By Lucas Rumancik, Certified Arborist
Leaning trees can be a beautiful addition to any home’s landscape – until they become a safety hazard. If you’re worried that your leaning tree might damage your property, don’t worry! We’ve got you covered. In this blog post, we’ll discuss the dangers of leaning trees and provide tips for how to fix them before they cause any damage. Stay safe out there, homeowners!
Let’s pretend you have a leaning tree in your backyard. It has been that way since you moved in 10+ years ago. Who knows why it started leaning. Maybe it was moving toward the best sunlight. Chances are that tree is just as safe as the straight tree you have a few feet away. No need to worry too much about that tree.
Leaning Tree Diagnosis
The tree you need to worry about is the tree where something has changed. Perhaps you have noticed the portion of the tree on the upper side looks a bit bald. The bark has peeled off in places. On the opposite side closest to the ground the tree seems to be compressed. That tree might need to be examined by a Certified Arborist. It might be OK, or it might benefit from a support. Or sometimes the arborist will recommend trimming the tree to better balance the canopy with canopy reduction on the side of the lean.
Tree leans that happen quite suddenly are most concerning. Oftentimes excess water in the soil makes it difficult for the tree to maintain its upright position. With Central Texas heat spells beginning in May and lasting five months or more, it is hard to imagine saturated soils. Yet, saturated soils can occur with weather systems that stall over the Greater San Antonio area. Much of San Antonio has clay soils that tend to swell with water. Home foundations don’t like those saturated clay soils and neither do trees.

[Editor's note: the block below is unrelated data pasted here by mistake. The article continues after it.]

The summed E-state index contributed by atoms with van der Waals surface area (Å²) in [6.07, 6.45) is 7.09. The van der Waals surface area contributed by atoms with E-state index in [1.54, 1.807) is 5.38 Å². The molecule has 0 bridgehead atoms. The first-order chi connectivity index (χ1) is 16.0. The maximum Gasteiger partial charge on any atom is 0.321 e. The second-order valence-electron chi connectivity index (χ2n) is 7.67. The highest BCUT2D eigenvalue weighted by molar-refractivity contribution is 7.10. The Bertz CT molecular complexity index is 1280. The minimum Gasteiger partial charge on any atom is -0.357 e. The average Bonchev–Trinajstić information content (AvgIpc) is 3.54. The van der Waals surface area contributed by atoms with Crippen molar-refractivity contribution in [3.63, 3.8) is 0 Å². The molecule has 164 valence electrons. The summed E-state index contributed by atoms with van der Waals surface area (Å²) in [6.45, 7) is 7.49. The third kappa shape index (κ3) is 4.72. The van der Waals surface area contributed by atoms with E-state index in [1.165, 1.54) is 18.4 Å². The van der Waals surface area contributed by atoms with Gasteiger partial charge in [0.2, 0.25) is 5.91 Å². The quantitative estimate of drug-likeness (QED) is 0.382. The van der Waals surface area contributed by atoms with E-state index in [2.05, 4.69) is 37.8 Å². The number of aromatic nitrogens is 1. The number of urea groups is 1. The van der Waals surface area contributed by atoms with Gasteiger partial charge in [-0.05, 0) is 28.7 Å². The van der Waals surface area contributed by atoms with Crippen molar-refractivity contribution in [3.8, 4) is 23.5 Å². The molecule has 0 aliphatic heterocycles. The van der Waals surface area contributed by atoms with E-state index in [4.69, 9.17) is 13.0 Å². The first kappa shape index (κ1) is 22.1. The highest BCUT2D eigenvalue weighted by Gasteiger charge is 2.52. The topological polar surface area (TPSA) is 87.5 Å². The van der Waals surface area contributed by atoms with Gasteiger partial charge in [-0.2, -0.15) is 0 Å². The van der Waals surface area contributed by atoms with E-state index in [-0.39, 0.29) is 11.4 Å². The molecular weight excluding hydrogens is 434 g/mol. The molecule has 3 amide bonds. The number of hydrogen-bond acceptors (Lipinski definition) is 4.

Storm Damage and Leaning Trees
Trees find saturated soil and strong winds to be an unhappy combination. If your tree is precariously leaning toward your house and you recently noticed cracks in the ground on the side away from the lean, your tree needs a priority evaluation. Our tree evaluations are free. We have an estimate form on our web site that allows you to upload pics if you have them. Or you can call us as well.
It may be necessary to mechanically stabilize the leaning tree until it can be cleared from your house. If your tree should fall on your house during a storm, the first thing we usually do is bring a tarp to protect your roof from water penetration and take photos for your insurance company. Our after hours operators can take your damage report 24/7. We obviously have to wait until the storm danger has passed before our appointment. But certainly, our goal will be to meet with you and coordinate with your insurance company to get the tree out of the way so your roofing company can make repairs.
Minor Tree First Aid
The outside of a tree has a protective layer of bark. If the tree has been wounded and water can penetrate into the interior, it is best to heavily paint over the wound (think of putting a band aid on a finger). If the wound is too large for the band aid approach, Canopy Tree Service will devise a cap to cover the injured area. Too often homeowners neglect tree first aid. An insignificant wound left untreated can lead to decay and a hollowed out interior. In the photo of the leaning tree above, there is significant surface space where a limb was removed previously that provided a gateway for moisture to enter the tree.
In conclusion, trees are resilient but they can be weakened by certain environmental factors such as soil saturation, wind or storm damage, or simple wounds. Taking proactive steps to ensure your tree is kept healthy and your property safe can be accomplished through periodic tree maintenance.